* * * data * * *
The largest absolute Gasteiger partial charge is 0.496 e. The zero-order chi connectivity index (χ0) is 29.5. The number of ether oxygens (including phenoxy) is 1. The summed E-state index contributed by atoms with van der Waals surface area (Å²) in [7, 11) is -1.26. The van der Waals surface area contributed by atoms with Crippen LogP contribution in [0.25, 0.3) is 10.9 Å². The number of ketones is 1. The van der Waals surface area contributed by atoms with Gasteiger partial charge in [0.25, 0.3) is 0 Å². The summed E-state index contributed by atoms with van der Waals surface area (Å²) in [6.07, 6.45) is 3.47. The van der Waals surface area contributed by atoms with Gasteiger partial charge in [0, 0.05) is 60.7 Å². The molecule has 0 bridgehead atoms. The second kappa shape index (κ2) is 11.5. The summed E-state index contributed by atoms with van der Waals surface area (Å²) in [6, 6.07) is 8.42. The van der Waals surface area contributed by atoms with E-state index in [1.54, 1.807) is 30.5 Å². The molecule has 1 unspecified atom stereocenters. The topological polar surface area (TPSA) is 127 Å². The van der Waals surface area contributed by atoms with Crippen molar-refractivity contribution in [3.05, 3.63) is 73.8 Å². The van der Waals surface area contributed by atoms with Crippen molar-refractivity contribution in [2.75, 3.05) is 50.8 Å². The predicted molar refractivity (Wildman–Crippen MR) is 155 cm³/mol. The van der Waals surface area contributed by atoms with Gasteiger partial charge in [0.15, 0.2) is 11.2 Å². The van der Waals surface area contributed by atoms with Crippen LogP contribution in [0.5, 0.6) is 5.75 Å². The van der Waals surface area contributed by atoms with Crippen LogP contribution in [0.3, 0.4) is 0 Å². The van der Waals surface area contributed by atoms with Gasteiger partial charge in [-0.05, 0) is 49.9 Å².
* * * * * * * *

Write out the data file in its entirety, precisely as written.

The largest absolute Gasteiger partial charge is 0.496 e. The zero-order chi connectivity index (χ0) is 29.5. The number of ether oxygens (including phenoxy) is 1. The summed E-state index contributed by atoms with van der Waals surface area (Å²) in [7, 11) is -1.26. The van der Waals surface area contributed by atoms with Crippen LogP contribution in [0.25, 0.3) is 10.9 Å². The number of ketones is 1. The van der Waals surface area contributed by atoms with Gasteiger partial charge in [0.25, 0.3) is 0 Å². The summed E-state index contributed by atoms with van der Waals surface area (Å²) in [6.07, 6.45) is 3.47. The van der Waals surface area contributed by atoms with Gasteiger partial charge in [0, 0.05) is 60.7 Å². The molecule has 0 bridgehead atoms. The second kappa shape index (κ2) is 11.5. The summed E-state index contributed by atoms with van der Waals surface area (Å²) in [6, 6.07) is 8.42. The van der Waals surface area contributed by atoms with E-state index in [1.54, 1.807) is 30.5 Å². The molecule has 1 unspecified atom stereocenters. The topological polar surface area (TPSA) is 127 Å². The van der Waals surface area contributed by atoms with Crippen molar-refractivity contribution in [3.05, 3.63) is 73.8 Å². The van der Waals surface area contributed by atoms with Crippen molar-refractivity contribution in [2.75, 3.05) is 50.8 Å². The predicted molar refractivity (Wildman–Crippen MR) is 155 cm³/mol. The van der Waals surface area contributed by atoms with Gasteiger partial charge in [0.15, 0.2) is 11.2 Å². The van der Waals surface area contributed by atoms with Crippen LogP contribution in [0.5, 0.6) is 5.75 Å². The van der Waals surface area contributed by atoms with Crippen LogP contribution in [0.3, 0.4) is 0 Å². The van der Waals surface area contributed by atoms with Gasteiger partial charge in [-0.05, 0) is 49.9 Å².